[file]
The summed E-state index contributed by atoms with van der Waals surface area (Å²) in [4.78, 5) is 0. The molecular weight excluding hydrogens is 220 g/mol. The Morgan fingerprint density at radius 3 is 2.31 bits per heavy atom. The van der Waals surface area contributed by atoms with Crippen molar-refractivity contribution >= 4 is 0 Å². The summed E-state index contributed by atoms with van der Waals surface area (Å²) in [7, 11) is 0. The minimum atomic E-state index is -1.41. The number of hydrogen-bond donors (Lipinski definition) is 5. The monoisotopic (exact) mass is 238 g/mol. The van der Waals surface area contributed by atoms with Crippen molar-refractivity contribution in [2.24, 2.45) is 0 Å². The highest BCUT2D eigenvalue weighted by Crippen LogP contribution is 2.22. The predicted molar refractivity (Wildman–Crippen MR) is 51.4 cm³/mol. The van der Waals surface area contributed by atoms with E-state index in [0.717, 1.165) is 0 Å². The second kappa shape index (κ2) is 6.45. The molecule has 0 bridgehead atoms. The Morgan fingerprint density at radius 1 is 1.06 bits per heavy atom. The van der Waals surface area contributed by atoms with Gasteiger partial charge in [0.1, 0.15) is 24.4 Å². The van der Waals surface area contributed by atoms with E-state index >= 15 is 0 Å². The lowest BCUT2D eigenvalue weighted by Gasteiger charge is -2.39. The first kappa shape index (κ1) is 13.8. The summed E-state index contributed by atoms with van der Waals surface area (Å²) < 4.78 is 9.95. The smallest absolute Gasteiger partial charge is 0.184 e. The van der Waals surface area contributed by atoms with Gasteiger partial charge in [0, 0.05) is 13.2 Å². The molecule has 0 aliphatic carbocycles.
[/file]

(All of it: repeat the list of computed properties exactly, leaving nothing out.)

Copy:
The summed E-state index contributed by atoms with van der Waals surface area (Å²) in [4.78, 5) is 0. The molecular weight excluding hydrogens is 220 g/mol. The Morgan fingerprint density at radius 3 is 2.31 bits per heavy atom. The van der Waals surface area contributed by atoms with Crippen molar-refractivity contribution >= 4 is 0 Å². The summed E-state index contributed by atoms with van der Waals surface area (Å²) in [7, 11) is 0. The minimum atomic E-state index is -1.41. The number of hydrogen-bond donors (Lipinski definition) is 5. The monoisotopic (exact) mass is 238 g/mol. The van der Waals surface area contributed by atoms with Crippen molar-refractivity contribution in [2.24, 2.45) is 0 Å². The highest BCUT2D eigenvalue weighted by Crippen LogP contribution is 2.22. The predicted molar refractivity (Wildman–Crippen MR) is 51.4 cm³/mol. The van der Waals surface area contributed by atoms with E-state index in [0.717, 1.165) is 0 Å². The second kappa shape index (κ2) is 6.45. The molecule has 0 bridgehead atoms. The Morgan fingerprint density at radius 1 is 1.06 bits per heavy atom. The van der Waals surface area contributed by atoms with Gasteiger partial charge in [0.1, 0.15) is 24.4 Å². The van der Waals surface area contributed by atoms with E-state index >= 15 is 0 Å². The lowest BCUT2D eigenvalue weighted by Gasteiger charge is -2.39. The first kappa shape index (κ1) is 13.8. The summed E-state index contributed by atoms with van der Waals surface area (Å²) < 4.78 is 9.95. The smallest absolute Gasteiger partial charge is 0.184 e. The van der Waals surface area contributed by atoms with Gasteiger partial charge in [0, 0.05) is 13.2 Å². The molecule has 0 aliphatic carbocycles.